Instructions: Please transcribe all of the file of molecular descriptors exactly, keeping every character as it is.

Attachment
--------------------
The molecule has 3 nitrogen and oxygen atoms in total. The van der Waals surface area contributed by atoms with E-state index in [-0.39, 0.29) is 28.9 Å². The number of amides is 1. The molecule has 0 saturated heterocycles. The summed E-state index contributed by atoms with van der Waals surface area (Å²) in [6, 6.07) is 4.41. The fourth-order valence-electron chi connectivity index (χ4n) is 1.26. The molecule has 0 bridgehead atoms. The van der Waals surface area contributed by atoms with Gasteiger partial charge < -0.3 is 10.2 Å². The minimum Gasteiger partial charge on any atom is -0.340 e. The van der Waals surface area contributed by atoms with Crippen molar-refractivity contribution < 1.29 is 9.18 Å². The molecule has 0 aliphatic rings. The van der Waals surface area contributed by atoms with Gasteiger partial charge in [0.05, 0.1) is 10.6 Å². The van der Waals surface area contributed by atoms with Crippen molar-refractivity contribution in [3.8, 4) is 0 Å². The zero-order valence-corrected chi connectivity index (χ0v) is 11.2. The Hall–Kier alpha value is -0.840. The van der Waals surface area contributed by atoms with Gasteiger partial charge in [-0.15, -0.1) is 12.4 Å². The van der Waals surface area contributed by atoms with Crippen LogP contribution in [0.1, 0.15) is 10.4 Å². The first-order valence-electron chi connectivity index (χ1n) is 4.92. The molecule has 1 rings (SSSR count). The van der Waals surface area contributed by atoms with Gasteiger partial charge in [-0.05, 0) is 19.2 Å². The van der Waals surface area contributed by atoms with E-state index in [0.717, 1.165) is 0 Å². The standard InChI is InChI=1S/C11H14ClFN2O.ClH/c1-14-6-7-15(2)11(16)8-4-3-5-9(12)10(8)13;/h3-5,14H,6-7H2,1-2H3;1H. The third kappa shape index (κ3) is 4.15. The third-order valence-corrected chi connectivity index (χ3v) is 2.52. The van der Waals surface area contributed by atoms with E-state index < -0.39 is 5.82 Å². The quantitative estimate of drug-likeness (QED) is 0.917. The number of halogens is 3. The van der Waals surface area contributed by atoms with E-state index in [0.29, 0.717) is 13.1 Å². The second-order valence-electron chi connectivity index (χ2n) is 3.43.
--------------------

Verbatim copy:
The molecule has 3 nitrogen and oxygen atoms in total. The van der Waals surface area contributed by atoms with E-state index in [-0.39, 0.29) is 28.9 Å². The number of amides is 1. The molecule has 0 saturated heterocycles. The summed E-state index contributed by atoms with van der Waals surface area (Å²) in [6, 6.07) is 4.41. The fourth-order valence-electron chi connectivity index (χ4n) is 1.26. The molecule has 0 bridgehead atoms. The van der Waals surface area contributed by atoms with Gasteiger partial charge < -0.3 is 10.2 Å². The minimum Gasteiger partial charge on any atom is -0.340 e. The van der Waals surface area contributed by atoms with Crippen molar-refractivity contribution < 1.29 is 9.18 Å². The molecule has 0 aliphatic rings. The van der Waals surface area contributed by atoms with Gasteiger partial charge in [0.05, 0.1) is 10.6 Å². The van der Waals surface area contributed by atoms with Crippen molar-refractivity contribution in [3.8, 4) is 0 Å². The zero-order valence-corrected chi connectivity index (χ0v) is 11.2. The Hall–Kier alpha value is -0.840. The van der Waals surface area contributed by atoms with Gasteiger partial charge in [-0.15, -0.1) is 12.4 Å². The van der Waals surface area contributed by atoms with Crippen LogP contribution in [0.1, 0.15) is 10.4 Å². The first-order valence-electron chi connectivity index (χ1n) is 4.92. The molecule has 1 rings (SSSR count). The van der Waals surface area contributed by atoms with Gasteiger partial charge in [-0.05, 0) is 19.2 Å². The van der Waals surface area contributed by atoms with E-state index in [0.717, 1.165) is 0 Å². The standard InChI is InChI=1S/C11H14ClFN2O.ClH/c1-14-6-7-15(2)11(16)8-4-3-5-9(12)10(8)13;/h3-5,14H,6-7H2,1-2H3;1H. The third kappa shape index (κ3) is 4.15. The third-order valence-corrected chi connectivity index (χ3v) is 2.52. The van der Waals surface area contributed by atoms with E-state index < -0.39 is 5.82 Å². The quantitative estimate of drug-likeness (QED) is 0.917. The number of halogens is 3. The van der Waals surface area contributed by atoms with E-state index in [0.29, 0.717) is 13.1 Å². The second-order valence-electron chi connectivity index (χ2n) is 3.43.